Psalm 86 reminds us (if we need reminding) what its like for someone to hate us. And it shows us how one man, David, finds comfort and help under animosity. We don’t get a lot of information from David about why he was hated. All we know is that the hate of his enemies had escalated to the level that his life was threatened.
Ernest Gordon served with a Scottish regiment in Southeast Asia during World War II and became a prisoner of war in Burma. Under cruel brutality, the POW’s were forced to build a railroad across Burma to India. Yet in Gordon’s camp were men who knew and loved Jesus Christ. Gordon records the remarkable kindness and calm that held him and his fellow prisoners together under Japanese atrocities. When their Japanese captors refused to care for wounded and defeated Japanese from another camp, these allied prisoners, tended their wounds. The reality of Christ had become greater than the reality of hate.
Even so today, when hostility, malice or hatred come to us, we can still play Psalm 86 in our hearts and it can lead us into the way of grace.
Jesus tells us in John 15:18-21 that if the world hates us, we are to remember that it hated Him first. And Paul reminds us through Timothy that everyone who desires to live godly in Christ Jesus will be persecuted ( 2Timothy 3:12) We will be hated.
So, is there grace for us under the suffering of hate?
By the end of Psalm 86 David can point to God’s help and comfort when he was hated (:17). How?
The Comfort came from God
The dread of the one who hates you can be overcome by a greater and better fear — the fear of God.
When someone hates you, turn in repentance toward God and not toward the person who hates you. Being rejected by someone should not be allowed to overshadow being accepted by God in Christ. Being hated by another person, should not so overwhelm us that God’s love for us in Christ is forgotten.
David’s repentance and faith showed him that God is beyond comparison (:8), the one and only God (:10). He is the One worthy to capture all the allegiances of our hearts. So in the face of hatred David prays “unite my heart to fear Your name” -:11)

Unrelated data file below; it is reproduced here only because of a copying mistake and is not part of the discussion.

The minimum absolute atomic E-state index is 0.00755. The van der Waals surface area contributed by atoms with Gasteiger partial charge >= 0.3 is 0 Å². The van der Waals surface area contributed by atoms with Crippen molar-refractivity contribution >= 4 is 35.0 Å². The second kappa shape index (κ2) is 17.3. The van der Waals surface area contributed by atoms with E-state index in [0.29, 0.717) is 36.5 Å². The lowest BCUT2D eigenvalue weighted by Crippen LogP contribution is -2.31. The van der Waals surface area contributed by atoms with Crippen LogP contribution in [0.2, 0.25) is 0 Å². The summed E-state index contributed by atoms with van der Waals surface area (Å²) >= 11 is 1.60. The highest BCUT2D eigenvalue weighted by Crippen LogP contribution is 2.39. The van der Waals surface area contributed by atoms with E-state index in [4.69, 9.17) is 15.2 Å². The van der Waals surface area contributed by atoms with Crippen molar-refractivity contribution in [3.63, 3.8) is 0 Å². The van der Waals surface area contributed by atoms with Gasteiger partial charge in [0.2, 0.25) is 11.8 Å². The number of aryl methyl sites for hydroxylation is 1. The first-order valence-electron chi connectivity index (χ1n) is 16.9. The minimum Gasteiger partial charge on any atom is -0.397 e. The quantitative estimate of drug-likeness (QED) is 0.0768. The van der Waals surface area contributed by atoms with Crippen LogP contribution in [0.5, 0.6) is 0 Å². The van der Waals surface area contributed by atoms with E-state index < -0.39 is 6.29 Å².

The person and work of God come to dominate David’s mind and heart, so that David’s comfort is God Himself
David’s help comes from God
David’s repentance and faith not only rescue him from the dread of those who hate him, but also helps him see those who hate him in a new way. He recognizes that God has one ultimate purpose (:9)
–“all nations whom You have made shall come and worship before You, O Lord, and they shall glorify Your name.”
These “nations” are decidedly not the “godly men”, nor are they on God’s side. At present, they are, in fact, God’s enemies. So David asks that his response to those who hate him be guided by God’s purpose toward those who hate Him.
God’s purpose to make worshippers of His enemies applies to us first: We once were God’s enemies. (Romans 5:10, Colossians 1:21-22, Titus 3:3-4) So, David prays:
“Teach me Your way, O Lord. I will walk in Your truth.”
God’s purpose guides David’s response. The one who hates — the enemy — now becomes a candidate of God’s gracious mercy. David can no longer act as if his biggest concern is his own safety. God has made the highest goal bringing all nations and peoples everywhere to worship him. It is this goal that guides David’s response to those who hate him.
God’s practical help for David is first to free him from the dread of those who hate him and second to transform David’s designation for those who hate him – from a designation of enemy to a designation of needy sinner – just like me.
Hate will dominate our minds and emotions and guide our actions, until our hearts are captured by the wonders of God and guided by His love in Christ toward those who hate Him.